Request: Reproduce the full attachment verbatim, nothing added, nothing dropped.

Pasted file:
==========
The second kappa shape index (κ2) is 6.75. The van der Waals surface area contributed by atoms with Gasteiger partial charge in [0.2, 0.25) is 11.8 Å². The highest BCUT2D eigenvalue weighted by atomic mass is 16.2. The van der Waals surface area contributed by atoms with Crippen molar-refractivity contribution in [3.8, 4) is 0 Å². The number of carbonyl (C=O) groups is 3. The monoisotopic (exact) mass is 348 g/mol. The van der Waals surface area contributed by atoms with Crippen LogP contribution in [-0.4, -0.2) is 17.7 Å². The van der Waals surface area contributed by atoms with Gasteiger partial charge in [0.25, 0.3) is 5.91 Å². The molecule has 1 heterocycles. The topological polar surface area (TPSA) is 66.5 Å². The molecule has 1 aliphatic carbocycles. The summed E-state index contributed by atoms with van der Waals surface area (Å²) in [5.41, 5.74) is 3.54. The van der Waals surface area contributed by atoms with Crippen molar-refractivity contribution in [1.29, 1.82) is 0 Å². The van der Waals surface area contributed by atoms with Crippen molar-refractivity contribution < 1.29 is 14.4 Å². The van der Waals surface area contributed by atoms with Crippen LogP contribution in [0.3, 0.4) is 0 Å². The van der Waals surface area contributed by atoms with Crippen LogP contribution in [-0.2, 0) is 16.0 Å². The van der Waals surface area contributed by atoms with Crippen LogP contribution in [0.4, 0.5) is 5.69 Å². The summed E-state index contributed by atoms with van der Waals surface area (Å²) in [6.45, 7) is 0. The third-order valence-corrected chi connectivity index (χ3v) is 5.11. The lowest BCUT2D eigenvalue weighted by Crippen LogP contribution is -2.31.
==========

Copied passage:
The second kappa shape index (κ2) is 6.75. The van der Waals surface area contributed by atoms with Gasteiger partial charge in [0.2, 0.25) is 11.8 Å². The highest BCUT2D eigenvalue weighted by atomic mass is 16.2. The van der Waals surface area contributed by atoms with Crippen molar-refractivity contribution in [3.8, 4) is 0 Å². The number of carbonyl (C=O) groups is 3. The monoisotopic (exact) mass is 348 g/mol. The van der Waals surface area contributed by atoms with Crippen LogP contribution in [-0.4, -0.2) is 17.7 Å². The van der Waals surface area contributed by atoms with Gasteiger partial charge in [0.25, 0.3) is 5.91 Å². The molecule has 1 heterocycles. The topological polar surface area (TPSA) is 66.5 Å². The molecule has 1 aliphatic carbocycles. The summed E-state index contributed by atoms with van der Waals surface area (Å²) in [5.41, 5.74) is 3.54. The van der Waals surface area contributed by atoms with Crippen molar-refractivity contribution in [1.29, 1.82) is 0 Å². The van der Waals surface area contributed by atoms with Crippen molar-refractivity contribution < 1.29 is 14.4 Å². The van der Waals surface area contributed by atoms with Crippen LogP contribution in [0.3, 0.4) is 0 Å². The van der Waals surface area contributed by atoms with Crippen LogP contribution in [-0.2, 0) is 16.0 Å². The van der Waals surface area contributed by atoms with Crippen LogP contribution in [0.4, 0.5) is 5.69 Å². The summed E-state index contributed by atoms with van der Waals surface area (Å²) in [6.45, 7) is 0. The third-order valence-corrected chi connectivity index (χ3v) is 5.11. The lowest BCUT2D eigenvalue weighted by Crippen LogP contribution is -2.31.